Tag Archives: Alaska

Yukon Delta from Space

Yukon Delta

A great picture of the organic complexity of the Yukon River Delta from NASA EOS.  They write:

The Yukon River originates in British Columbia, Canada, and flows through Yukon Territory before entering Alaska. In southwestern Alaska, the Yukon Delta spreads out in a vast tundra plain, where the Yukon and Kuskokwim Rivers meander toward the Bering Sea.

The Enhanced Thematic Mapper Plus on the Landsat 7 satellite acquired this natural-color image of the Yukon Delta on September 22, 2002. Looking a little like branching and overlapping blood vessels, the rivers and streams flow through circuitous channels toward the sea, passing and feeding a multitude of coastal ponds and lakes.

The Yukon Delta is an important habitat for waterfowl and migratory birds, and most of the protected refuge is less than 100 feet (30 meters) above sea level. Over such low-lying, mostly treeless terrain, the rivers can change course frequently and carve new channels to find the fastest route toward the sea. The pale color of the sea water around the delta testifies to the heavy sediment load carried by the rivers.

Climate Change May Transform Fire Regime in Tundra

arctic tundraPhilip Higuera and collaborators suggests that based on paleo-ecological analysis of past fire regimes, climate change could lead to abrupt shifts in tundra fire frequency as climate change vegetation shifts from herb to shrub dominated tundra.

In their article (Higuera PE, Brubaker LB, Anderson PM, Brown TA, Kennedy AT & Hu FS. 2008 Frequent fires in ancient shrub tundra: implications of paleorecords for Arctic environmental change. PLoS ONE DOI: 10.1371/journal.pone.0001744) the authors write:

… paleorecords from northcentral Alaska imply that ongoing shrub expansion and climate warming will result in greater burning within northern tundra ecosystems. The geographic extent of fire-regime changes could be quite large, as shrubs are expected to expand over the next century in both herb and low shrub tundra ecosystems, which comprise 67% of circumpolar Arctic tundra [10], [15] (Fig. 1). Over this same period, annual temperatures in the Arctic are projected to increase between 3–5°C over land, lengthening the growing season and likely decreasing effective moisture (in spite of increased summer precipitation) [8]. How long might it take for the current shrub expansion to trigger a significant change in fire frequencies? Within the chronological limitations of our records, past shrub expansion and fire-regime changes at each site occurred within a few centuries (Fig. 2). The duration of this shift is consistent with the estimated rate of shrub expansion within a large area of northern Alaska [0.4% yr−1 for ca 200,000 km2; 10]. Based on a simple logistic growth model and the assumption of a constant expansion rate, Tape et al. [10] hypothesize that the ongoing shrub expansion in this region started roughly 125 years ago and should reach 100% of the region in another 125 years. Thus, if fuels and low effective moisture are major limiting factors for tundra fires, we predict that fire frequencies will increase across modern tundra over the next several centuries.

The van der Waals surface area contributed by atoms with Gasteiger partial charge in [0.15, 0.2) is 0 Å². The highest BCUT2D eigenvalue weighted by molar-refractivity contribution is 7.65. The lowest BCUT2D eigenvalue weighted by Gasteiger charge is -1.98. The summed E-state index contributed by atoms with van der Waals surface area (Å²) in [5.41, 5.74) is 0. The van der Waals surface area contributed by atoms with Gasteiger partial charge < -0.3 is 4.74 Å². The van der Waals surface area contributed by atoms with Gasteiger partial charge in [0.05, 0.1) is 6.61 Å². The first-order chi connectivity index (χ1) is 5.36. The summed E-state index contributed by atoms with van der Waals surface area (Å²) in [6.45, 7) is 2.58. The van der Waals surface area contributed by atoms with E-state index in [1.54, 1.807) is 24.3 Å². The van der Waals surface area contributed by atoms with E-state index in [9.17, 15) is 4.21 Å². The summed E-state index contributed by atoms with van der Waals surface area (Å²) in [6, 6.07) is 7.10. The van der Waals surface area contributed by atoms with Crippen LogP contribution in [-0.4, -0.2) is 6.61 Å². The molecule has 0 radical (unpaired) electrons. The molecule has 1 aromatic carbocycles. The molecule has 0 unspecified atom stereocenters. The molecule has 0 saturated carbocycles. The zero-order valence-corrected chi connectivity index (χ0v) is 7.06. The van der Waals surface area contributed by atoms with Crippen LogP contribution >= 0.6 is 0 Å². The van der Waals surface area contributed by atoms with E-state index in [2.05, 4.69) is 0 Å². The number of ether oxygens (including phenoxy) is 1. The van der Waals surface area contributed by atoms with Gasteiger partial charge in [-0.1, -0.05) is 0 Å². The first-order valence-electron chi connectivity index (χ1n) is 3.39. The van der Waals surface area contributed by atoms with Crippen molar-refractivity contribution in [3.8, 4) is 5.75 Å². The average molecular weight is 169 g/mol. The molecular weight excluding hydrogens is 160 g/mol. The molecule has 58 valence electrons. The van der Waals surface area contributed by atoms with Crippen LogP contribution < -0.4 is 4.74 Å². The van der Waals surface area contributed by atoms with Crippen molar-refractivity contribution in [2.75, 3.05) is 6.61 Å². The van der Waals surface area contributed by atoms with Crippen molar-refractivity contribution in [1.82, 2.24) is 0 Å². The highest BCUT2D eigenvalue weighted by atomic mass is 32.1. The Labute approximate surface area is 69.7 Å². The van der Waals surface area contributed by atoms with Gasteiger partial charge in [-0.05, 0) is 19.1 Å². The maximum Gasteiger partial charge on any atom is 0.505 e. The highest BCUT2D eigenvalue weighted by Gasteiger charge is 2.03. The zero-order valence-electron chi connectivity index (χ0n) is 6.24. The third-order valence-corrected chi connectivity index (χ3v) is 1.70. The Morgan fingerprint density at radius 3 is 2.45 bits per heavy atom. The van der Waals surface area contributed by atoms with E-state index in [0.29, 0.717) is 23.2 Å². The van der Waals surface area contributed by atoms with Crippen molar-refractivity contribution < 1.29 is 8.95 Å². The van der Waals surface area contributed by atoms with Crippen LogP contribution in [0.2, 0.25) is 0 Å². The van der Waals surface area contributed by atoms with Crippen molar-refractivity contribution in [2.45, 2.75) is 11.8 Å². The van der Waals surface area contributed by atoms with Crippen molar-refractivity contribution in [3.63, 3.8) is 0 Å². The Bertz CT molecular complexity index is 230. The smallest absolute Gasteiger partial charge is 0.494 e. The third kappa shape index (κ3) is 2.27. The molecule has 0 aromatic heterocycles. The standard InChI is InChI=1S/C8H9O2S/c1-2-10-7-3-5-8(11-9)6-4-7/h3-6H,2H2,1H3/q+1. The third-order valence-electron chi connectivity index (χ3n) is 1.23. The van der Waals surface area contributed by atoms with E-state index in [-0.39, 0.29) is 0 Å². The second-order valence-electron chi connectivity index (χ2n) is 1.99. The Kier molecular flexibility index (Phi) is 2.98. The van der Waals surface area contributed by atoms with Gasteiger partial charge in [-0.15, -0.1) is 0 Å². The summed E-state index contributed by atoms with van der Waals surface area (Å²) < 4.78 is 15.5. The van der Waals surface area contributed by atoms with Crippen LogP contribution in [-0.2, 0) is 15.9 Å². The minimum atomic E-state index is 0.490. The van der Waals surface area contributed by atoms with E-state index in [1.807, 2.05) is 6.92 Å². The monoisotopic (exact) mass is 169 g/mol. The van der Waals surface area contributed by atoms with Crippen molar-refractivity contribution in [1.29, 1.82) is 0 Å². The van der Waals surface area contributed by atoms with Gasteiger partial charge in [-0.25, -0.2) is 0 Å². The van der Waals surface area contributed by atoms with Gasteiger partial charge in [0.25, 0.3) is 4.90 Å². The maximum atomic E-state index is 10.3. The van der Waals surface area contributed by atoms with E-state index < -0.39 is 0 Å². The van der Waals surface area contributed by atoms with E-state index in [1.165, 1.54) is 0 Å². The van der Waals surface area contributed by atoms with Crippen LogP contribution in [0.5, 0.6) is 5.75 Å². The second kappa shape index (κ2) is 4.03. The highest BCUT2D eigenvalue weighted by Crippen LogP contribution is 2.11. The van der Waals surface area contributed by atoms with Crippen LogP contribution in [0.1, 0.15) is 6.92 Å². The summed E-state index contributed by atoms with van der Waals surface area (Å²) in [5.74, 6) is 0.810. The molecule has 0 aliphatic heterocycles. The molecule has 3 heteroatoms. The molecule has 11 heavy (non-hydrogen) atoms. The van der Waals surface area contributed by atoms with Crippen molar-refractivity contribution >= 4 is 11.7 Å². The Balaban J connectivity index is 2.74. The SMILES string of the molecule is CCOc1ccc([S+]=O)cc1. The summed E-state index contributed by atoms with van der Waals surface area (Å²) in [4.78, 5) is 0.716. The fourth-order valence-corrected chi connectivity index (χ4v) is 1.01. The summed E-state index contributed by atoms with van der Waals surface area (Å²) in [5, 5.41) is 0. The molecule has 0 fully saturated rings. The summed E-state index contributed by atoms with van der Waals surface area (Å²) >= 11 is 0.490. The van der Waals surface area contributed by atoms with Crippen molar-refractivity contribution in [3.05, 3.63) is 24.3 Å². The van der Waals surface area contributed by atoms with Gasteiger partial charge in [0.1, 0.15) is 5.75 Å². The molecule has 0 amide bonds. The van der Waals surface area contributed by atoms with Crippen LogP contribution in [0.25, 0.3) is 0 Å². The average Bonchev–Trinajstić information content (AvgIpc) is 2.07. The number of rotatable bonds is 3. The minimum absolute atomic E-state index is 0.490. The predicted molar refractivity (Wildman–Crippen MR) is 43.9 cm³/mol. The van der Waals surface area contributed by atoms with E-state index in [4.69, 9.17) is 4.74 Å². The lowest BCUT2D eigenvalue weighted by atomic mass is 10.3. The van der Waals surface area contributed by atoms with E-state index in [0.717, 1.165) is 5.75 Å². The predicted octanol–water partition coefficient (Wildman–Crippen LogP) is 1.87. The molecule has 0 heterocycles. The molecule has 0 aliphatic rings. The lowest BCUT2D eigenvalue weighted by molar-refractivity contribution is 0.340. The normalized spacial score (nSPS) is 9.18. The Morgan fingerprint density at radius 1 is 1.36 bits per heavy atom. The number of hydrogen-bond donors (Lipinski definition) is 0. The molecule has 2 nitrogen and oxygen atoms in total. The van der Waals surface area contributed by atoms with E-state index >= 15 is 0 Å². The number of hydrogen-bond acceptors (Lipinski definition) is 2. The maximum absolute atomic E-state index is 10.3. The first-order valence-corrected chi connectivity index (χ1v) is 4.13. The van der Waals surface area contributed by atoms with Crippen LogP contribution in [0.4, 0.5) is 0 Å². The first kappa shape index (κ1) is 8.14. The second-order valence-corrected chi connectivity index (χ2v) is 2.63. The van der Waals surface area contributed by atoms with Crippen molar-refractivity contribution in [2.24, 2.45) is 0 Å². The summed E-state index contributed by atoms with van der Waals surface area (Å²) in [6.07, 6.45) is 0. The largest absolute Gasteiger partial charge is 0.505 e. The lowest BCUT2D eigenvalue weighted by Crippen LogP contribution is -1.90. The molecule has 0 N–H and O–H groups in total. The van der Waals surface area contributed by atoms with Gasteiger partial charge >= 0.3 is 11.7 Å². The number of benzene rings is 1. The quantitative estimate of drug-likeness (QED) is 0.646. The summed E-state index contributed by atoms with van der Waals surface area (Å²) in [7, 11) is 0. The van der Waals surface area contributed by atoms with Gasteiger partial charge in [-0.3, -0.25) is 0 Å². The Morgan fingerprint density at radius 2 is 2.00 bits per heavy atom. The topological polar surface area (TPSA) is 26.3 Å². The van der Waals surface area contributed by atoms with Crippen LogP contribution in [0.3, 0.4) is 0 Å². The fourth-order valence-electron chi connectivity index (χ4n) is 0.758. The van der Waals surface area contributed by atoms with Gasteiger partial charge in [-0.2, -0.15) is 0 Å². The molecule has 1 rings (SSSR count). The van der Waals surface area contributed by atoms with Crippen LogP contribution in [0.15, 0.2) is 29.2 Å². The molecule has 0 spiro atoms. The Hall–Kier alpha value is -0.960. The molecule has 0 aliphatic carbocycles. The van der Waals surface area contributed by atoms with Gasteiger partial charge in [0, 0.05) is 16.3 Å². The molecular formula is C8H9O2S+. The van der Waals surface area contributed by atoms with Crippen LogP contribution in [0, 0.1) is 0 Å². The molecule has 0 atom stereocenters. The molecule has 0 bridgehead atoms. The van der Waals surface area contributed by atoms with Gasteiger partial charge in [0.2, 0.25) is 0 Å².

Despite these uncertainties, Alaskan paleorecords provide clear precedence of shrub-dominated tundra sustaining higher fire frequencies than observed in present-day tundra. The future expansion of tundra shrubs [10], [16] coupled with decreased effective moisture [8] could thus enhance circumpolar Arctic burning and initiate feedbacks that are potentially important to the climate system. Feedbacks between increased tundra burning and climate are inherently complex [3][5], but studies of modern tundra fires suggest the possibility for both short- and long-term impacts from (1) increased summer soil temperatures and moisture levels from altered surface albedo and roughness [24], and (2) the release soil carbon through increased permafrost thaw depths and the consumption of the organic layer [24], [25]. Given the importance of land-atmosphere feedbacks in the Arctic [26][28], the precedence of a fire-prone tundra biome should motivate further research into the controls of tundra fire regimes and links between tundra burning and the climate system.

Climate driven changes in vegetation cover across the most northern land surfaces on the planet will likely result in more carbon-releasing fires, according to a study published this week in PLoS ONE. Philip Higuera, currently at Montana State University, and colleagues examined charcoal and pollen samples from Alaskan lakes, which provide a historical record of plant composition and fire frequency between 14000 and 10000 years ago. Back then, the tundra was dominated by extensive thickets of resin birch Betula glandulosa, and the warming climate is likely to see its widespread return to areas currently occupied by somewhat less flammable herbs. The mass of tangled, resin-laden twigs could turn the area into a tinderbox, with the double whammy that such fires encourage vigorous birch regrowth, making it prone to further blazes. The likely consequence is that another source of carbon dioxide will enter the scene, as vegetation and long-frozen soil go up in smoke.

via SCB’s Journal Watch Online